China: The Next Shale-Gas Superpower?
Shale gas sparked an energy revolution in the United States, helping end a reliance on imports and making the nation an energy superpower. Yet while China eyes its own shale revolution, the world’s largest energy consumer is seeing its production targets rapidly evaporate as it confronts enormous technological and market challenges.
Shale’s potential to deliver much-needed energy for China is obvious. According to the U.S. Energy Information Administration’s 2013 estimate, China has an estimated 31.6 trillion cubic meters (tcm) of technically recoverable shale gas resources, almost as much as the United States and Canada combined.
China has already invested more than a billion dollars in shale-gas exploration, completing more than eighty reservoir appraisal wells, including more than twenty horizontal wells as of 2013. Yet of the 117 billion cubic meters (bcm) of natural gas produced by China last year, only 0.2 bcm was from shale.
While domestic gas consumption has increased rapidly, production has lagged behind, hit by a lack of investment and pipeline constraints. China became a net gas importer in 2007 and since 2009, domestic gas production has expanded at an annual compound rate of 9.3 percent, well below that of demand, which has grown by 19.1 percent over the same period.
Under its 12th Five-Year Plan, China set a target of doubling natural gas in primary energy consumption to 8.3 percent by 2015, producing 6.5 bcm annually and as much as 60 to 100 bcm by 2020.
The move is part of a shift away from its heavy reliance on coal-fired power, which accounts for around 70 percent of energy consumption. Gas-fired power stations generate around half the emissions of equivalent coal-fired power stations, making gas an important part of the government’s push to clean China’s polluted cities.
Yet while China’s State Council has identified gas as a “pillar industry” to receive government support including tax breaks and subsidies, it has been forced to cut back on its targets.
Wu Xinxiong, director of China’s National Energy Administration, recently admitted that only 30 bcm a year would come on-stream by 2020, barely 1 percent of the nation’s energy needs, after exploration efforts proved more challenging than anticipated.
Of the nation’s two biggest state oil companies, China National Petroleum Corporation (CNPC) and China Petroleum Corporation (Sinopec), only the latter has a commercial shale-gas operation in production. Sinopec expects production from its Fuling field in southwest Sichuan to reach 5 bcm by 2015, doubling to 10 bcm by 2017, but few other large gas fields are set to come online.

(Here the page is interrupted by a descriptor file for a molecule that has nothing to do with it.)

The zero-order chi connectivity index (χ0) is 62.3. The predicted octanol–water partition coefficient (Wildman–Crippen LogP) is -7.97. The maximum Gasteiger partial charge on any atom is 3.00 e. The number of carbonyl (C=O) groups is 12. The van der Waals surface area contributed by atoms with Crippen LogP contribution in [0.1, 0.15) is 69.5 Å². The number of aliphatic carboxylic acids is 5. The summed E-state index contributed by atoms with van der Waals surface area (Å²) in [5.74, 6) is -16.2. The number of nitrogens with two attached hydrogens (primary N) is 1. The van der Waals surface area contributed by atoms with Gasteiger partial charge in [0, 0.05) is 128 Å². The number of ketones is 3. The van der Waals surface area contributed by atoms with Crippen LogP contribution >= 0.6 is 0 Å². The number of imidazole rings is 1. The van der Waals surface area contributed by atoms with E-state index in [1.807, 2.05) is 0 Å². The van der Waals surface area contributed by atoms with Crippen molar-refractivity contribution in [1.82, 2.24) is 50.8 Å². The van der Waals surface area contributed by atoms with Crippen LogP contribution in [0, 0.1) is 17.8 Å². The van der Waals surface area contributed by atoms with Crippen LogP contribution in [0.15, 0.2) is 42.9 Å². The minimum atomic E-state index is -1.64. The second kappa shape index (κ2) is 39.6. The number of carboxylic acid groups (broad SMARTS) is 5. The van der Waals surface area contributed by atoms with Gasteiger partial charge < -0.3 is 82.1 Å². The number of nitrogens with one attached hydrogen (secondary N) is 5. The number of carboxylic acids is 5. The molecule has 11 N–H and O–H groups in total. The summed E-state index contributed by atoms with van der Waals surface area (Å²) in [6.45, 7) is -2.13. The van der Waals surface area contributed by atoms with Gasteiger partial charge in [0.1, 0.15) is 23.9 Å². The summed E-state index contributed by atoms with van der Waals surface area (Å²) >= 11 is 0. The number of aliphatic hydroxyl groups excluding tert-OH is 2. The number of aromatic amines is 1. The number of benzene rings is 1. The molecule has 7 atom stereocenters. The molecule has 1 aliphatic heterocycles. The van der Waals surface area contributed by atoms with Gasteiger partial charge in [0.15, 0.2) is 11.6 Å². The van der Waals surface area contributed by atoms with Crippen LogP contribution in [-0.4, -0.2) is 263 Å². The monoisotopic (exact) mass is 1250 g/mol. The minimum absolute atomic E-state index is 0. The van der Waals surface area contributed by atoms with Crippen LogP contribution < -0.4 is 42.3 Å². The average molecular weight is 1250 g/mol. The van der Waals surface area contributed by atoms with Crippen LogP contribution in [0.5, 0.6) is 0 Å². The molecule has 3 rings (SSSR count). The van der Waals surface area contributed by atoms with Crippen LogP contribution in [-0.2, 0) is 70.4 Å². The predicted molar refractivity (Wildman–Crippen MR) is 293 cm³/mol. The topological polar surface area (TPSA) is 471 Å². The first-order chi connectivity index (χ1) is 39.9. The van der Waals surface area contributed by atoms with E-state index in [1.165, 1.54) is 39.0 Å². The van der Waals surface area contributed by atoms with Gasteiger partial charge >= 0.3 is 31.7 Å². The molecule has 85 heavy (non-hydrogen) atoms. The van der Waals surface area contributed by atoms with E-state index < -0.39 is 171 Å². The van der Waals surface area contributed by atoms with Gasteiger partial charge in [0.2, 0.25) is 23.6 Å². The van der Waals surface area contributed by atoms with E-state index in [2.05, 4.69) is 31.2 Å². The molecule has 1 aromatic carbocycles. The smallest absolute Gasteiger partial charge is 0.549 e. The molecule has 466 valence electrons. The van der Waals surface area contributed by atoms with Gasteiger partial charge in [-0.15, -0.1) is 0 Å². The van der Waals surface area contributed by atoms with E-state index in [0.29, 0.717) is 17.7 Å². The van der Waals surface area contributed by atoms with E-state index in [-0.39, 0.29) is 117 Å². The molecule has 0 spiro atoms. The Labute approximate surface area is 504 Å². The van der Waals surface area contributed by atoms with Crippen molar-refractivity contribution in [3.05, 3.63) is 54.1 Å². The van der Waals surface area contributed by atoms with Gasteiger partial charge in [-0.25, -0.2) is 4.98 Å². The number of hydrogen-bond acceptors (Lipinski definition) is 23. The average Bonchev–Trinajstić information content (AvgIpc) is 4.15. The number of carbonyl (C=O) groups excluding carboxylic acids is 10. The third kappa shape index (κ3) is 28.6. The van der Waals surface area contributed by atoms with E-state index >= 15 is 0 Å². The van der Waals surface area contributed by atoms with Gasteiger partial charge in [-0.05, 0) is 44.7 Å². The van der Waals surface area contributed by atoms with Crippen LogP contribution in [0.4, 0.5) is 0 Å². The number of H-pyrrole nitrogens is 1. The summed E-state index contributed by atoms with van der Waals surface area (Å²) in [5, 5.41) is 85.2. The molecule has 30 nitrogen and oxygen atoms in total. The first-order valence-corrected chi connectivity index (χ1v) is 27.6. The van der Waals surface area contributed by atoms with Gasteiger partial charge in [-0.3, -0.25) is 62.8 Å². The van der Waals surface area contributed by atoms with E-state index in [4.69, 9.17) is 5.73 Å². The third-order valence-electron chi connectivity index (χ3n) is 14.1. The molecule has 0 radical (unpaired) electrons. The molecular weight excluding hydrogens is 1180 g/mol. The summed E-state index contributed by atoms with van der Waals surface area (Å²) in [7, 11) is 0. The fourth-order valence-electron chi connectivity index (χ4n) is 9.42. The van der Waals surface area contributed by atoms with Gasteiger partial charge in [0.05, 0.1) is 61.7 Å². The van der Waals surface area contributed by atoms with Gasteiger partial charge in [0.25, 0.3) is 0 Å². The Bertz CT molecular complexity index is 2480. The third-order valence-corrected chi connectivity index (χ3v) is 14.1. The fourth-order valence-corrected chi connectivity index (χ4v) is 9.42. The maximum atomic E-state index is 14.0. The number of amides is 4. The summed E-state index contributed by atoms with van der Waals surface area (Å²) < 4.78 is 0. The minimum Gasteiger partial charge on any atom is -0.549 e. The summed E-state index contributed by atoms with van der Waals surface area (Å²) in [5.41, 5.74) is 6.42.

The reduced production target may also affect the ambitions of foreign companies in China, including Anton Oilfield. Royal Dutch Shell and Hess are the only two foreign firms to have secured production-sharing contracts, with most, including ExxonMobil and BP, barely progressing beyond studies.
The supply failures have led to increased reliance on imported liquefied natural gas (LNG), with China importing 18 million tons in 2013, compared to 3.3 million in 2008. With LNG imports up 29 percent so far this year, China has quickly become the world’s third largest LNG market.
Beijing has also accepted the need for higher gas prices to encourage investment. In 2013, the NDRC introduced the first nationwide gas-price increase in three years, along with a two-tier gas-pricing structure for existing and incremental supply.
“In essence, incremental supply above 2012 contract volumes will be priced in a range from $13-$15 mmbtu [million British thermal unit]. This should reduce the losses on oil-indexed imports, and encourage the flow of capital into domestic unconventional gas exploration and development,” ANZ Research said in a September 12 report.
Barriers to Development
Sunny forecasts of China’s shale-gas potential have been dimmed by the industry’s enormous technological, environmental and market realities.
Unlike much of U.S. shale, which was launched in the flatlands of North Dakota, Pennsylvania and Texas and buried under a few hundred meters to 3,000 meters, China’s shale basins are located in mountainous and difficult terrain, with vertical depths of shale deposits ranging from 3,000 up to 8,000 meters. Tectonic complexity makes large-scale drilling, including horizontal drilling and infrastructure, such as roads and pipelines, highly challenging.
Another constraint is a lack of the necessary water required for hydraulic fracturing or fracking, which has been crucial to commercializing U.S. shale gas. In 2011, China had a renewable water resource per capita estimated at only a quarter of the world average at 2,063 square meters a year.